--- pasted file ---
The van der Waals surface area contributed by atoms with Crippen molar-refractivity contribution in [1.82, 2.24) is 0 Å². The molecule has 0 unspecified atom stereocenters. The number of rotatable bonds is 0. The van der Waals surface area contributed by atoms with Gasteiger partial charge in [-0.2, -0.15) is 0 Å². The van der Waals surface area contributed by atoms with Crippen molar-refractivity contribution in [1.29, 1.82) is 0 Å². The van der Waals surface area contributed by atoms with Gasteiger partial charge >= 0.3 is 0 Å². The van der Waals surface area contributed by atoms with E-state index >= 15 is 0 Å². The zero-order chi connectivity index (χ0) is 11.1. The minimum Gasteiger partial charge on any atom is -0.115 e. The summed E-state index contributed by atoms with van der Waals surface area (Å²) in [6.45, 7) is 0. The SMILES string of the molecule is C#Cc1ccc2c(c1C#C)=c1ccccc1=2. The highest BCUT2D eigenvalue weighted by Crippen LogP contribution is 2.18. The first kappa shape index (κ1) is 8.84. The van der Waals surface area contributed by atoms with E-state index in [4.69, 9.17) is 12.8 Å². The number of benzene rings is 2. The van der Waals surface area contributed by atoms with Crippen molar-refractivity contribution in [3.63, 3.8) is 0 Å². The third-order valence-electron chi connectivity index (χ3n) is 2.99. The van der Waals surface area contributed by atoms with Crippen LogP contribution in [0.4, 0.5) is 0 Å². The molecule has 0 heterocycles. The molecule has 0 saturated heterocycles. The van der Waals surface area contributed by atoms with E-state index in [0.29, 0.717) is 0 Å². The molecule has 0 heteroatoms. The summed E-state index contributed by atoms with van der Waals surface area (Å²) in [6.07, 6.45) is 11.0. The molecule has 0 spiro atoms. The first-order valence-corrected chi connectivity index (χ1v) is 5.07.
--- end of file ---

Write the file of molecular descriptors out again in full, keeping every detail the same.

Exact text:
The van der Waals surface area contributed by atoms with Crippen molar-refractivity contribution in [1.82, 2.24) is 0 Å². The molecule has 0 unspecified atom stereocenters. The number of rotatable bonds is 0. The van der Waals surface area contributed by atoms with Gasteiger partial charge in [-0.2, -0.15) is 0 Å². The van der Waals surface area contributed by atoms with Crippen molar-refractivity contribution in [1.29, 1.82) is 0 Å². The van der Waals surface area contributed by atoms with Gasteiger partial charge >= 0.3 is 0 Å². The van der Waals surface area contributed by atoms with E-state index >= 15 is 0 Å². The zero-order chi connectivity index (χ0) is 11.1. The minimum Gasteiger partial charge on any atom is -0.115 e. The summed E-state index contributed by atoms with van der Waals surface area (Å²) in [6.45, 7) is 0. The SMILES string of the molecule is C#Cc1ccc2c(c1C#C)=c1ccccc1=2. The highest BCUT2D eigenvalue weighted by Crippen LogP contribution is 2.18. The first kappa shape index (κ1) is 8.84. The van der Waals surface area contributed by atoms with E-state index in [4.69, 9.17) is 12.8 Å². The number of benzene rings is 2. The van der Waals surface area contributed by atoms with Crippen molar-refractivity contribution in [3.63, 3.8) is 0 Å². The third-order valence-electron chi connectivity index (χ3n) is 2.99. The van der Waals surface area contributed by atoms with Crippen LogP contribution in [0.4, 0.5) is 0 Å². The molecule has 0 heterocycles. The molecule has 0 saturated heterocycles. The van der Waals surface area contributed by atoms with E-state index in [0.29, 0.717) is 0 Å². The molecule has 0 heteroatoms. The summed E-state index contributed by atoms with van der Waals surface area (Å²) in [6.07, 6.45) is 11.0. The molecule has 0 spiro atoms. The first-order valence-corrected chi connectivity index (χ1v) is 5.07.